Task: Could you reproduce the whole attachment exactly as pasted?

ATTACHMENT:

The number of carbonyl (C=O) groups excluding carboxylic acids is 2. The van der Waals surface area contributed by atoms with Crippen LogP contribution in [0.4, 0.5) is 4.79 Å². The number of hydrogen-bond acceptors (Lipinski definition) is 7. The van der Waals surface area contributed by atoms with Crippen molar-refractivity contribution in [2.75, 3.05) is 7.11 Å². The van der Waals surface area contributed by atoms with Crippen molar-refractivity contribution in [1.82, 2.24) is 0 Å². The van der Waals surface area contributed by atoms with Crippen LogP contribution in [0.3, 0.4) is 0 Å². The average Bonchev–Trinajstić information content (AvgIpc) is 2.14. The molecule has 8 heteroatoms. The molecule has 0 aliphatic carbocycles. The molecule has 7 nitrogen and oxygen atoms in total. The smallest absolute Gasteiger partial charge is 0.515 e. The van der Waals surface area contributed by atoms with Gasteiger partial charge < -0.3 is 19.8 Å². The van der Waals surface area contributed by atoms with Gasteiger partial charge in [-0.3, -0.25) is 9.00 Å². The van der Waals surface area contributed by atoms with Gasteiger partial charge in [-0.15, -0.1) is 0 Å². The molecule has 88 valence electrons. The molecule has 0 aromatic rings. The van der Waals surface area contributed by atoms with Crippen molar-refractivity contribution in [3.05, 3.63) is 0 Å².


The number of carbonyl (C=O) groups excluding carboxylic acids is 2. The van der Waals surface area contributed by atoms with Crippen LogP contribution in [0.4, 0.5) is 4.79 Å². The number of hydrogen-bond acceptors (Lipinski definition) is 7. The van der Waals surface area contributed by atoms with Crippen molar-refractivity contribution in [2.75, 3.05) is 7.11 Å². The van der Waals surface area contributed by atoms with Crippen molar-refractivity contribution in [1.82, 2.24) is 0 Å². The van der Waals surface area contributed by atoms with Crippen LogP contribution in [0.3, 0.4) is 0 Å². The average Bonchev–Trinajstić information content (AvgIpc) is 2.14. The molecule has 8 heteroatoms. The molecule has 0 aliphatic carbocycles. The molecule has 7 nitrogen and oxygen atoms in total. The smallest absolute Gasteiger partial charge is 0.515 e. The van der Waals surface area contributed by atoms with Gasteiger partial charge < -0.3 is 19.8 Å². The van der Waals surface area contributed by atoms with Gasteiger partial charge in [-0.3, -0.25) is 9.00 Å². The van der Waals surface area contributed by atoms with Gasteiger partial charge in [-0.15, -0.1) is 0 Å². The molecule has 88 valence electrons. The molecule has 0 aromatic rings. The van der Waals surface area contributed by atoms with Crippen molar-refractivity contribution in [3.05, 3.63) is 0 Å².